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  2. I can’t imagine life without pets, but it’s so sad when they go off to the bridge. I’m glad Mikey had you for his short time on earth.

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    1. It’s sad when it happens, but I think you gain your perspective. He was an adorable little guy when he was here, and to this day I have never had a cat who sat on my shoulder like he and Pepper did.

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  3. Some non pet people don’t understand what pets mean to people. They are not really pets but part of the family…with us everyday.

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  4. Hi John – so lovely to read about Pepper … I loved my childhood cats and remember them well … delighted you enjoyed your snuggly cats, as you continue to do so – cheers Hilary

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  5. I’m so sorry, John. I recently lost a rescue kitty that had just had his first birthday. the vet said he may have been born with the disease that killed him.

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    1. It happened 25 years ago. It was sad, but we got over it, and it wasn’t as though we had a shortage of cats around here. Still, thanks… I saw that you had lost a little one… very sorry about that…

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  6. Sweet and sad story, John. Our “fur babies” have such a way of fitting into our lives, most perfectly. They all leave us with great memories and it’s so, so, hard letting them go.

    And, they have a way of telling us that it’s their time and leave us wiping tears away at that bridge.

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    1. I know… we’ve had a lot of cats (I won’t say exactly how many, but it was a lot), and each one was special in its own way, and each one left its little footprints on our hearts.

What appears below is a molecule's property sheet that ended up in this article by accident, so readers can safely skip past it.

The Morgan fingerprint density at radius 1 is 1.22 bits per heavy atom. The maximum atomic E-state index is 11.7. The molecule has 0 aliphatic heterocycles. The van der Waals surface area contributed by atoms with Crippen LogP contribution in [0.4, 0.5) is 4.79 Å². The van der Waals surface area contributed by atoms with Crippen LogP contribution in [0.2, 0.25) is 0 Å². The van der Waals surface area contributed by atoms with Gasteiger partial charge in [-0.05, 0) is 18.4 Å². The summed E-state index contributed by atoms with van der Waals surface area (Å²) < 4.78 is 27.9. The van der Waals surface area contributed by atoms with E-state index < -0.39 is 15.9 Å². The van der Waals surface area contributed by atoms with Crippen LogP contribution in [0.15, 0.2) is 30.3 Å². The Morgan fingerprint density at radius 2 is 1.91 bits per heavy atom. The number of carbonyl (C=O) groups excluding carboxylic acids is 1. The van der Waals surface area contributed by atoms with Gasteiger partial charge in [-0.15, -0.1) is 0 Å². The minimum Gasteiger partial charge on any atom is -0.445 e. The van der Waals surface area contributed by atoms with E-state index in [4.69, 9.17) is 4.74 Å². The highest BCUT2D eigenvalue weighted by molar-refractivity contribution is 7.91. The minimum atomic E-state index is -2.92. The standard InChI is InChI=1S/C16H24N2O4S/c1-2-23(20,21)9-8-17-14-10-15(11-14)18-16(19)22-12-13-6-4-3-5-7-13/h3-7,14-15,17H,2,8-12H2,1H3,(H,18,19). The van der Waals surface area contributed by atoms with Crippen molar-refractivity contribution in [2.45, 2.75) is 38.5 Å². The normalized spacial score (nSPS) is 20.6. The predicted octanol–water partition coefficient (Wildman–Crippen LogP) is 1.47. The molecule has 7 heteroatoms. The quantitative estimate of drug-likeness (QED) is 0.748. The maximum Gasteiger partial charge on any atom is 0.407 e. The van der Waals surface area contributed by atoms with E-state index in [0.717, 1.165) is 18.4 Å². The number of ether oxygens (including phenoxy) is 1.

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  7. We’ve had to say good-bye to so many pets over the years. Cats, kittens, dogs, birds, and even more smaller creatures. It breaks our hearts, but we were blessed to have them for awhile. Their memory lives on in our hearts. ❤

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  8. I am glad you were both there for your pussy cats. Even if Mikey died too young, you gave him a beautiful home. It almost sounds like SIDS but for cats. It is really sad. This morning, my dog, Wallace, had his tumour, on his left leg, break open and blood was everywhere. Last year we had 2 operations on that same spot to remove the cancerous growth but the vet said it would keep coming back and it has. When we called about this tumour, the vet said that Wallace is old now (over 12) and may die on the table but that the skin is too weak now to cover that spot and would always break open plus it would just return in a vengeance. We have to be logical and so, on Monday, my first day at my new job, my hubby will be bringing him in to go across that rainbow bridge. I can’t be with my Wallace because of my job and I am just so sad.